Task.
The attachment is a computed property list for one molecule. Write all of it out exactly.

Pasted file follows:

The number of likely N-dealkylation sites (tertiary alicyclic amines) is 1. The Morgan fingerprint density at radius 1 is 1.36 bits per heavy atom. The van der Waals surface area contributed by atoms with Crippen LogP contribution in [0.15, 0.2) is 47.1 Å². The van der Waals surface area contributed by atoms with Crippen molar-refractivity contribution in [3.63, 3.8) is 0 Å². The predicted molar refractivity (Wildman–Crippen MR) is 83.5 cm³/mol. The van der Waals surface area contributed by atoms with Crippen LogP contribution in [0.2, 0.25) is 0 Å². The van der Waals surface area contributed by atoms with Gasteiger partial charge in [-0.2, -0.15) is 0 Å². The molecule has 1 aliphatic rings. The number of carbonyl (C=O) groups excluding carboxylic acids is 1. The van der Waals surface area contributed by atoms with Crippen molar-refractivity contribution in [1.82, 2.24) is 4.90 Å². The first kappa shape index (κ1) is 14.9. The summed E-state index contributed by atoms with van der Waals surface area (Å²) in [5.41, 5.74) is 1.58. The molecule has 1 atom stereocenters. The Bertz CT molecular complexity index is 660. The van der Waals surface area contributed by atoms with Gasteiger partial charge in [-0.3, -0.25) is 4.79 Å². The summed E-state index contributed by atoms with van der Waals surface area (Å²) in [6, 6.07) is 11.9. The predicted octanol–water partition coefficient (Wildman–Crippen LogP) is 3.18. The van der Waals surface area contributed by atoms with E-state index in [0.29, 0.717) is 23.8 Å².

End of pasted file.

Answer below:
The number of likely N-dealkylation sites (tertiary alicyclic amines) is 1. The Morgan fingerprint density at radius 1 is 1.36 bits per heavy atom. The van der Waals surface area contributed by atoms with Crippen LogP contribution in [0.15, 0.2) is 47.1 Å². The van der Waals surface area contributed by atoms with Crippen molar-refractivity contribution in [3.63, 3.8) is 0 Å². The predicted molar refractivity (Wildman–Crippen MR) is 83.5 cm³/mol. The van der Waals surface area contributed by atoms with Crippen LogP contribution in [0.2, 0.25) is 0 Å². The van der Waals surface area contributed by atoms with Gasteiger partial charge in [-0.2, -0.15) is 0 Å². The molecule has 1 aliphatic rings. The number of carbonyl (C=O) groups excluding carboxylic acids is 1. The van der Waals surface area contributed by atoms with Crippen molar-refractivity contribution in [1.82, 2.24) is 4.90 Å². The first kappa shape index (κ1) is 14.9. The summed E-state index contributed by atoms with van der Waals surface area (Å²) in [5.41, 5.74) is 1.58. The molecule has 1 atom stereocenters. The Bertz CT molecular complexity index is 660. The van der Waals surface area contributed by atoms with Gasteiger partial charge in [-0.3, -0.25) is 4.79 Å². The summed E-state index contributed by atoms with van der Waals surface area (Å²) in [6, 6.07) is 11.9. The predicted octanol–water partition coefficient (Wildman–Crippen LogP) is 3.18. The van der Waals surface area contributed by atoms with E-state index in [0.29, 0.717) is 23.8 Å².